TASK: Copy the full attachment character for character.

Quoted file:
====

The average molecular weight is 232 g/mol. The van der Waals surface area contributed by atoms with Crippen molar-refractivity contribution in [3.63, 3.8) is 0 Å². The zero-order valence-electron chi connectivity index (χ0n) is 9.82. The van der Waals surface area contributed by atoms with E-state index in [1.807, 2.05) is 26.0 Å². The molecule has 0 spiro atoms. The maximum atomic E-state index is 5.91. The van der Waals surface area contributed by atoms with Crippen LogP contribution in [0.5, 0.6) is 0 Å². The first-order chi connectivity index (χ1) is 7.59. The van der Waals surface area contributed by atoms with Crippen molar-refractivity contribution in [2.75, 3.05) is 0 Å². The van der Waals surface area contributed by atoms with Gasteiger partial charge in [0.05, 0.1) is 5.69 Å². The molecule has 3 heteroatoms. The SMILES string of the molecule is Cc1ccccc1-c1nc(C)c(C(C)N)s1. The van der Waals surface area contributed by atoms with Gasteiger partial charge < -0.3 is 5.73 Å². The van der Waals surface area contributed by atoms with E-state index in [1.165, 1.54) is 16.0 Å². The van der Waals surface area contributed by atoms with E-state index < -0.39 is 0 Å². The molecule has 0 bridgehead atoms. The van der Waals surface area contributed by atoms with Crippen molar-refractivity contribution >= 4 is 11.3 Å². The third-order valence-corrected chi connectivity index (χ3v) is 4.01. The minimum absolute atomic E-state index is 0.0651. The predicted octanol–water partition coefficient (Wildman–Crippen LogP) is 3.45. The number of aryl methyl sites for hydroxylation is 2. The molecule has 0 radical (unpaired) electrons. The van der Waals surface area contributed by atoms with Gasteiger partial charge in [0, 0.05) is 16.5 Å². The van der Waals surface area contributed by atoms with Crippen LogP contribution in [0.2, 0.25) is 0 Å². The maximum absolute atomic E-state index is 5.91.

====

The average molecular weight is 232 g/mol. The van der Waals surface area contributed by atoms with Crippen molar-refractivity contribution in [3.63, 3.8) is 0 Å². The zero-order valence-electron chi connectivity index (χ0n) is 9.82. The van der Waals surface area contributed by atoms with E-state index in [1.807, 2.05) is 26.0 Å². The molecule has 0 spiro atoms. The maximum atomic E-state index is 5.91. The van der Waals surface area contributed by atoms with Crippen LogP contribution in [0.5, 0.6) is 0 Å². The first-order chi connectivity index (χ1) is 7.59. The van der Waals surface area contributed by atoms with Crippen molar-refractivity contribution in [2.75, 3.05) is 0 Å². The van der Waals surface area contributed by atoms with Gasteiger partial charge in [0.05, 0.1) is 5.69 Å². The molecule has 3 heteroatoms. The SMILES string of the molecule is Cc1ccccc1-c1nc(C)c(C(C)N)s1. The van der Waals surface area contributed by atoms with Gasteiger partial charge < -0.3 is 5.73 Å². The van der Waals surface area contributed by atoms with E-state index in [1.165, 1.54) is 16.0 Å². The van der Waals surface area contributed by atoms with E-state index < -0.39 is 0 Å². The molecule has 0 bridgehead atoms. The van der Waals surface area contributed by atoms with Crippen molar-refractivity contribution >= 4 is 11.3 Å². The third-order valence-corrected chi connectivity index (χ3v) is 4.01. The minimum absolute atomic E-state index is 0.0651. The predicted octanol–water partition coefficient (Wildman–Crippen LogP) is 3.45. The number of aryl methyl sites for hydroxylation is 2. The molecule has 0 radical (unpaired) electrons. The van der Waals surface area contributed by atoms with Gasteiger partial charge in [0, 0.05) is 16.5 Å². The van der Waals surface area contributed by atoms with Crippen LogP contribution in [0.2, 0.25) is 0 Å². The maximum absolute atomic E-state index is 5.91.